Jean v R (CN 70/2014 Appeal from Magistrates Court decision 27/2013) [2016] SCSC 701 (15 September 2016);


IN THE SUPREME COURT OF SEYCHELLES
Criminal Side: CN 70/2014
Appeal from Magistrates Court decision 27/2013

[2016] SCSC 701


RODDY JEAN

versus

THE REPUBLIC

Heard:        27th July 2016


Counsel: Mr. N. Gabriel for Appellant
           
             Mr. H. Kumar, Attorney General for the Republic


Delivered:        15th September 2016

JUDGMENT

Akiiki-Kiiza J

 


[1] This is an appeal from the Magistrate Court decision dated the 30th May 2014, whereby the Appellant was found guilty of a charge of House Breaking and Stealing from a dwelling house Contra Section 289 (a) of the Penal Code and Section 260 of the same Code respectively.

[2] He was sentenced to a total term of 5 years imprisonment. He is now appealing from both conviction and sentence.

[3] In his memorandum of Appeal he raises the following grounds:


A. Appeal Against Conviction

That the learned Magistrate erred in law in having admitted the facts pertaining to the plea of guilty of the Appellant when in actual fact, it was the Appellant's Attorney who had admitted the facts contrary to law.

B. Appeal against Sentence

That the sentence of five years imprisonment by the learned Magistrate is manifestly harsh, excessive and wrong in principle.
        He prayed for quashing the Conviction and setting aside the sentence.

[4]    Since the decision of the Court of Appeal in the case of TARNECKI V/S THE     REPUBLIC  SCA 4/96, It is the accused person himself and not any third party,     his     counsel inclusive, who can accept the facts narrated by the prosecution soon     after     he has pleaded guilty to the charge.

[5]    In this case, the Lower Court Record on page 15 of the proceedings shows as     follows:-

        "Defence: I am freshly instructed by my client that he is willing to change             his plea. May the charge be read to him.
        Charge read
        Accused: I am guilty.
        Court: A guilty plea is entered on record against the accused person in             respect of count 1.
        Accused: Guilty
         Court: A guilty plea is entered on record against the accused person in             respect of Count 2. Would the prosecution narrate the facts.
        Republic: As per the charge sheet.
        Court: Does the defence admits the facts.
        Defence: Facts admitted.
        Court: The accused person is convicted on his own plea to one count of             house     breaking and one count of stealing from a dwelling house.
        Republic: According to my file he is a first time offender"

    After that the learned Magistrate called for mitigation before passing the sentence     of 5 years imprisonment on the first count and 3 years imprisonment on the     second count. He ordered both sentence to run concurrently.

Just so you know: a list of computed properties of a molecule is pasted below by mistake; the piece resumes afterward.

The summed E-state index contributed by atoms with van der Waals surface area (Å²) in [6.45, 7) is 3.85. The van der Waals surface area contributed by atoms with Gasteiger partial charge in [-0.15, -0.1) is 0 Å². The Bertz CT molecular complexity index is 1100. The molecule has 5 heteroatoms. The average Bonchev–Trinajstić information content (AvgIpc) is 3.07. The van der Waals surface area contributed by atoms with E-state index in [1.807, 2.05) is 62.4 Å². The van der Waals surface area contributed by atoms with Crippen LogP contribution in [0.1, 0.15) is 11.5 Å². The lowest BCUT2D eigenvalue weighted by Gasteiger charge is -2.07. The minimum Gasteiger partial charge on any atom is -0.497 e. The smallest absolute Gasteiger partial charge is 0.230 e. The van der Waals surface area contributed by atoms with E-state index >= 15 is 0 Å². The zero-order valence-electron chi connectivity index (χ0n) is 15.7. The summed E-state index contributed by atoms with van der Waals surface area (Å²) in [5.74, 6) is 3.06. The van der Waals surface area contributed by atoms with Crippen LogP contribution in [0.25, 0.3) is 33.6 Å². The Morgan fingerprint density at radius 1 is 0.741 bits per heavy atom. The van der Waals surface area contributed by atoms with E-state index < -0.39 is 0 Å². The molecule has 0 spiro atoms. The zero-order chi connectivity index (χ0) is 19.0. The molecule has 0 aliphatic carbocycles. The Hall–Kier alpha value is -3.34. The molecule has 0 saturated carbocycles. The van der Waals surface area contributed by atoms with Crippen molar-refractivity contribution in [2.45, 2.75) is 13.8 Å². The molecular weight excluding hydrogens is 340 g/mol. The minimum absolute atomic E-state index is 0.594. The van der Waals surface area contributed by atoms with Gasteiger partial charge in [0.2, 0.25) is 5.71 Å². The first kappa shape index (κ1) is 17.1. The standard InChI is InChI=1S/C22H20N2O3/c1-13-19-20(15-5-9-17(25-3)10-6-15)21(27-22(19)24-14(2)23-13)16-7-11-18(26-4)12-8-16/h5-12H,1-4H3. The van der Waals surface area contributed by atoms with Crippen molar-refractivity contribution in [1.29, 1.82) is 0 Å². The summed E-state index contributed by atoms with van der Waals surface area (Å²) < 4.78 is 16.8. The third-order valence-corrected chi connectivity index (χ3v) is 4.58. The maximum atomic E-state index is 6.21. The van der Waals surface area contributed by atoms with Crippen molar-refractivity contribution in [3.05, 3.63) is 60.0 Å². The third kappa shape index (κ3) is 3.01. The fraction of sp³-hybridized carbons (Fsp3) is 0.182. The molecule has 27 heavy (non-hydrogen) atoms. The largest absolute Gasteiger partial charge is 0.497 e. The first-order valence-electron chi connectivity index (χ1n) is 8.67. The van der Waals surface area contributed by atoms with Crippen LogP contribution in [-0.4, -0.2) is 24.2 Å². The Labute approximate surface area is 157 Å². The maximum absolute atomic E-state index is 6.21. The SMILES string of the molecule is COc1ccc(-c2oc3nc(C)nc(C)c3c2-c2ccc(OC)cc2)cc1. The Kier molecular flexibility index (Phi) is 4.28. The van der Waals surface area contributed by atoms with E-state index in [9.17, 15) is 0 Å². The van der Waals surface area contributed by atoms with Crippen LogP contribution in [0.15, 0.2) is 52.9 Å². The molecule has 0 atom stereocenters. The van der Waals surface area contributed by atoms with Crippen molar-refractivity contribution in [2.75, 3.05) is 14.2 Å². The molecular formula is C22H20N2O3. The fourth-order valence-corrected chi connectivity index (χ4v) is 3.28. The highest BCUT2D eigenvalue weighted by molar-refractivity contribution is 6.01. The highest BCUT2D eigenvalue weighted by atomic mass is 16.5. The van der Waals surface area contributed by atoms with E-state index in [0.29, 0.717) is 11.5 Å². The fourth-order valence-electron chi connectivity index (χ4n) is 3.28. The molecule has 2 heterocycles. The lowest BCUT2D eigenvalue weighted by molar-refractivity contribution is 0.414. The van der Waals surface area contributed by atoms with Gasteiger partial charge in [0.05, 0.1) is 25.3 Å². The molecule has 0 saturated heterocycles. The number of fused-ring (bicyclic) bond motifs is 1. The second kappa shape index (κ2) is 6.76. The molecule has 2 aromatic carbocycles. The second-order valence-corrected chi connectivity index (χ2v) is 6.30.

[6]    It is clear for the above extract that , the learned Magistrate requested the defence     counsel to react to the facts as narrated by the prosecutor instead of calling upon     the accused person himself to do so. This is so because, in the proceeding, the     appellant was being referred to as the accused  and not as the defence , the     defence connoted the counsel for the appellant; when he informed Court that :-

        "Defence: I am freshly instructed by my client that he is willing to change             his plea. May th4e charge be read to him."

[7]    After this it was the accused who had responded to the two counts after they had     been read by pleading guilty to both counts.  Thereafter, the "defence" is the one     which admitted the narrated facts instead of the accused person himself. This     clearly offended both the statutory and case law as laid down by Section 181 (2)     of Criminal Procedure Code and by the Court of Appeal in TARNECKI VS     THE REPUBLIC case cited above (See also the case of QUATRE V/S R      [2014] SLR 291.
    Section 181 (2) of the Criminal Procedure Code provides as follows:-

        " If the accused person admits the truth of the charge his admission             shall be recorded as near as possible in the words used by him  (see             the case of R VS ESTICO [2014] SCSC 402.

[8]    Another anomally in the proceedings though not raised by the appellant, is the     failure of the prosecutor to read out the facts constituting the offense to the     accused person. It does not suffice for him simply to state that the facts are as per     charge sheet. The facts in the charges sheet are usually too brief and tend to     exclude the circumstances under which an offense has been committed, which     could include possible defences for the accused person.

[9]    All in all this appeal succeeds on the first ground. The conviction is quashed and     the sentence is set aside. It appears the appellant has already served more than     half of the sentence imposed on him by the Lower Court, hence it would not be     in the interest of justice to order a retrial. The end result is that the accused is to     be set     free forthwith.

    Order accordingly

 

    Signed, dated and delivered at Ile du Port on,  15 September 2016

 D Akiiki-Kiiza

Judge of the Supreme Court
    
    Judge of the Supreme Court